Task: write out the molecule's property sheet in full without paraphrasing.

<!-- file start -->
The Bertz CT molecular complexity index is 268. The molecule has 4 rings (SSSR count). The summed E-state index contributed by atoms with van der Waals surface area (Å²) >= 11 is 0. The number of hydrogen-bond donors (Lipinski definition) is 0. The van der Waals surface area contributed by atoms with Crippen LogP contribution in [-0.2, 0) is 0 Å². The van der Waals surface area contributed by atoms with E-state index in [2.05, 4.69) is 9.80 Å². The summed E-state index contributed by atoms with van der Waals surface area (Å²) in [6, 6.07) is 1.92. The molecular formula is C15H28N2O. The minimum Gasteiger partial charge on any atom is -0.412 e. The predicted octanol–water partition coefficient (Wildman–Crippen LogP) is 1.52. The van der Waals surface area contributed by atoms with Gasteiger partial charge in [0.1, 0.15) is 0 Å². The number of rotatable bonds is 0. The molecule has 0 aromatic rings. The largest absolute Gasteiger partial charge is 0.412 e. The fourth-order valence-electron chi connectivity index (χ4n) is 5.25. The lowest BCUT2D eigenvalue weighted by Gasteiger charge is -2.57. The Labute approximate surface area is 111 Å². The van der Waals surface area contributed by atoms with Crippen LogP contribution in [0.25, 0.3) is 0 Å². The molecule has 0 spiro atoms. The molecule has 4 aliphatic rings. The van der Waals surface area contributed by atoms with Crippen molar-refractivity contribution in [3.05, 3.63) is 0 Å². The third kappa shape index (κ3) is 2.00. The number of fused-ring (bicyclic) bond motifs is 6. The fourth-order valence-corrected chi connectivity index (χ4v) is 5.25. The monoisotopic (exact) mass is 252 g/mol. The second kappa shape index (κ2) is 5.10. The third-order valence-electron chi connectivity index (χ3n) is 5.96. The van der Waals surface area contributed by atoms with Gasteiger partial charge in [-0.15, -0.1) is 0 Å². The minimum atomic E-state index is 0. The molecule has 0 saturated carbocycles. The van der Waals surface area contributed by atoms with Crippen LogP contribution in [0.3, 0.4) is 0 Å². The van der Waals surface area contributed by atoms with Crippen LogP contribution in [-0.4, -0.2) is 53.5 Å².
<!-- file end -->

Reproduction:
The Bertz CT molecular complexity index is 268. The molecule has 4 rings (SSSR count). The summed E-state index contributed by atoms with van der Waals surface area (Å²) >= 11 is 0. The number of hydrogen-bond donors (Lipinski definition) is 0. The van der Waals surface area contributed by atoms with Crippen LogP contribution in [-0.2, 0) is 0 Å². The van der Waals surface area contributed by atoms with E-state index in [2.05, 4.69) is 9.80 Å². The summed E-state index contributed by atoms with van der Waals surface area (Å²) in [6, 6.07) is 1.92. The molecular formula is C15H28N2O. The minimum Gasteiger partial charge on any atom is -0.412 e. The predicted octanol–water partition coefficient (Wildman–Crippen LogP) is 1.52. The van der Waals surface area contributed by atoms with Gasteiger partial charge in [0.1, 0.15) is 0 Å². The number of rotatable bonds is 0. The molecule has 0 aromatic rings. The largest absolute Gasteiger partial charge is 0.412 e. The fourth-order valence-electron chi connectivity index (χ4n) is 5.25. The lowest BCUT2D eigenvalue weighted by Gasteiger charge is -2.57. The Labute approximate surface area is 111 Å². The van der Waals surface area contributed by atoms with Crippen LogP contribution in [0.25, 0.3) is 0 Å². The molecule has 0 spiro atoms. The molecule has 4 aliphatic rings. The van der Waals surface area contributed by atoms with Crippen molar-refractivity contribution in [3.05, 3.63) is 0 Å². The third kappa shape index (κ3) is 2.00. The number of fused-ring (bicyclic) bond motifs is 6. The fourth-order valence-corrected chi connectivity index (χ4v) is 5.25. The monoisotopic (exact) mass is 252 g/mol. The second kappa shape index (κ2) is 5.10. The third-order valence-electron chi connectivity index (χ3n) is 5.96. The van der Waals surface area contributed by atoms with Gasteiger partial charge in [-0.15, -0.1) is 0 Å². The minimum atomic E-state index is 0. The molecule has 0 saturated carbocycles. The van der Waals surface area contributed by atoms with Crippen LogP contribution in [0.3, 0.4) is 0 Å². The van der Waals surface area contributed by atoms with Crippen LogP contribution in [-0.4, -0.2) is 53.5 Å².